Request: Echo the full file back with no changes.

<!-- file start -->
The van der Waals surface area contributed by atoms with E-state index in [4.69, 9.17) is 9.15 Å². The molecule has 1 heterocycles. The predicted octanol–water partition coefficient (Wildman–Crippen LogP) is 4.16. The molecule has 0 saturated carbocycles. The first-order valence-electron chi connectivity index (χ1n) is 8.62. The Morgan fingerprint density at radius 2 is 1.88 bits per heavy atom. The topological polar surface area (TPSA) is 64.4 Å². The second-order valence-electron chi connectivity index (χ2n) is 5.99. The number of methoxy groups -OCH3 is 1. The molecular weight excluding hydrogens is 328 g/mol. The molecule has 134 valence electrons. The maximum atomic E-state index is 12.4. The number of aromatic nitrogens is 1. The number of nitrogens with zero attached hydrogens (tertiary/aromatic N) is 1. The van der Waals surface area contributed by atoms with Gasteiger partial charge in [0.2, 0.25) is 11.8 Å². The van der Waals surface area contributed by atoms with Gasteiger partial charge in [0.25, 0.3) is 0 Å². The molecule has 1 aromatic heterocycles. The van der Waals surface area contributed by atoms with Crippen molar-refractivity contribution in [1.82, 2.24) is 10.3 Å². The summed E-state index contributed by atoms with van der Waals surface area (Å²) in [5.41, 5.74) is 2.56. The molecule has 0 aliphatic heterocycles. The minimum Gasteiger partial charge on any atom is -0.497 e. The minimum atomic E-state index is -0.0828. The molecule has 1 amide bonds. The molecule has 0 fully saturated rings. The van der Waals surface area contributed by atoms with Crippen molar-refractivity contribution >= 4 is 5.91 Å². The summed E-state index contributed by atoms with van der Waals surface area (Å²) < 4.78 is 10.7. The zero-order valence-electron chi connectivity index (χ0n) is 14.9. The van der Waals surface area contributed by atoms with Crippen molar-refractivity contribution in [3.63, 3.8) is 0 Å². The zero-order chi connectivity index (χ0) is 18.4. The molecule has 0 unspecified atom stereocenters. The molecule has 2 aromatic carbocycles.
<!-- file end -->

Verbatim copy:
The van der Waals surface area contributed by atoms with E-state index in [4.69, 9.17) is 9.15 Å². The molecule has 1 heterocycles. The predicted octanol–water partition coefficient (Wildman–Crippen LogP) is 4.16. The molecule has 0 saturated carbocycles. The first-order valence-electron chi connectivity index (χ1n) is 8.62. The Morgan fingerprint density at radius 2 is 1.88 bits per heavy atom. The topological polar surface area (TPSA) is 64.4 Å². The second-order valence-electron chi connectivity index (χ2n) is 5.99. The number of methoxy groups -OCH3 is 1. The molecular weight excluding hydrogens is 328 g/mol. The molecule has 134 valence electrons. The maximum atomic E-state index is 12.4. The number of aromatic nitrogens is 1. The number of nitrogens with zero attached hydrogens (tertiary/aromatic N) is 1. The van der Waals surface area contributed by atoms with Gasteiger partial charge in [0.2, 0.25) is 11.8 Å². The van der Waals surface area contributed by atoms with Gasteiger partial charge in [0.25, 0.3) is 0 Å². The molecule has 1 aromatic heterocycles. The van der Waals surface area contributed by atoms with Crippen molar-refractivity contribution in [1.82, 2.24) is 10.3 Å². The summed E-state index contributed by atoms with van der Waals surface area (Å²) in [5.41, 5.74) is 2.56. The molecule has 0 aliphatic heterocycles. The minimum Gasteiger partial charge on any atom is -0.497 e. The minimum atomic E-state index is -0.0828. The molecule has 1 amide bonds. The molecule has 0 fully saturated rings. The van der Waals surface area contributed by atoms with Crippen molar-refractivity contribution >= 4 is 5.91 Å². The summed E-state index contributed by atoms with van der Waals surface area (Å²) < 4.78 is 10.7. The zero-order valence-electron chi connectivity index (χ0n) is 14.9. The van der Waals surface area contributed by atoms with Crippen molar-refractivity contribution in [3.63, 3.8) is 0 Å². The zero-order chi connectivity index (χ0) is 18.4. The molecule has 0 unspecified atom stereocenters. The molecule has 2 aromatic carbocycles.